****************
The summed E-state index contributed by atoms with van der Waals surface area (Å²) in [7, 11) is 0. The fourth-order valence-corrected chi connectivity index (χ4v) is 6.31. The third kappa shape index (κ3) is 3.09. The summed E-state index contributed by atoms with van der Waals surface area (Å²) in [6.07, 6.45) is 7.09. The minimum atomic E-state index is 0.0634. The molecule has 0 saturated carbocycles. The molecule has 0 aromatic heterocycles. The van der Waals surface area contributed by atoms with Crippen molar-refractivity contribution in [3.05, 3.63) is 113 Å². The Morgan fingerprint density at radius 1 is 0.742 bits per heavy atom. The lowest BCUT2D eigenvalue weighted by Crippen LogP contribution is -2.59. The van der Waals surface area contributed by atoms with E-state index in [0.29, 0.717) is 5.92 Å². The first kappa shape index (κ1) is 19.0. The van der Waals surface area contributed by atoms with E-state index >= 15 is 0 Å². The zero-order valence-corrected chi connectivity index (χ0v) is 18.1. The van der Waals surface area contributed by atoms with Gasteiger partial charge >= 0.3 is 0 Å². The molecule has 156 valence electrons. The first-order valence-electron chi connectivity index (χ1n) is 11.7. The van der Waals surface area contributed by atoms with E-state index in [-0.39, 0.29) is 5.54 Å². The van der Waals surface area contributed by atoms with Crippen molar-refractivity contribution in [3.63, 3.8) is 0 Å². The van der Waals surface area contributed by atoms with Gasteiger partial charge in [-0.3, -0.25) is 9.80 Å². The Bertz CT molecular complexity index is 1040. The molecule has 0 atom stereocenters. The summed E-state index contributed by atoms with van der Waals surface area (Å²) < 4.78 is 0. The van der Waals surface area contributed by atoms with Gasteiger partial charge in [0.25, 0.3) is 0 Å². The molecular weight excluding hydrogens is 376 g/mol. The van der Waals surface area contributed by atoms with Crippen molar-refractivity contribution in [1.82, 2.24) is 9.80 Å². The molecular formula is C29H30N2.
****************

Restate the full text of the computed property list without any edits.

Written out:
The summed E-state index contributed by atoms with van der Waals surface area (Å²) in [7, 11) is 0. The fourth-order valence-corrected chi connectivity index (χ4v) is 6.31. The third kappa shape index (κ3) is 3.09. The summed E-state index contributed by atoms with van der Waals surface area (Å²) in [6.07, 6.45) is 7.09. The minimum atomic E-state index is 0.0634. The molecule has 0 saturated carbocycles. The molecule has 0 aromatic heterocycles. The van der Waals surface area contributed by atoms with Crippen molar-refractivity contribution in [3.05, 3.63) is 113 Å². The Morgan fingerprint density at radius 1 is 0.742 bits per heavy atom. The lowest BCUT2D eigenvalue weighted by Crippen LogP contribution is -2.59. The van der Waals surface area contributed by atoms with E-state index in [0.29, 0.717) is 5.92 Å². The first kappa shape index (κ1) is 19.0. The van der Waals surface area contributed by atoms with E-state index >= 15 is 0 Å². The zero-order valence-corrected chi connectivity index (χ0v) is 18.1. The van der Waals surface area contributed by atoms with Gasteiger partial charge >= 0.3 is 0 Å². The molecule has 156 valence electrons. The first-order valence-electron chi connectivity index (χ1n) is 11.7. The van der Waals surface area contributed by atoms with E-state index in [-0.39, 0.29) is 5.54 Å². The van der Waals surface area contributed by atoms with Crippen molar-refractivity contribution in [3.63, 3.8) is 0 Å². The van der Waals surface area contributed by atoms with Gasteiger partial charge in [-0.3, -0.25) is 9.80 Å². The Bertz CT molecular complexity index is 1040. The molecule has 0 atom stereocenters. The summed E-state index contributed by atoms with van der Waals surface area (Å²) < 4.78 is 0. The van der Waals surface area contributed by atoms with Gasteiger partial charge in [0.25, 0.3) is 0 Å². The molecular weight excluding hydrogens is 376 g/mol. The van der Waals surface area contributed by atoms with Crippen molar-refractivity contribution in [1.82, 2.24) is 9.80 Å². The molecular formula is C29H30N2.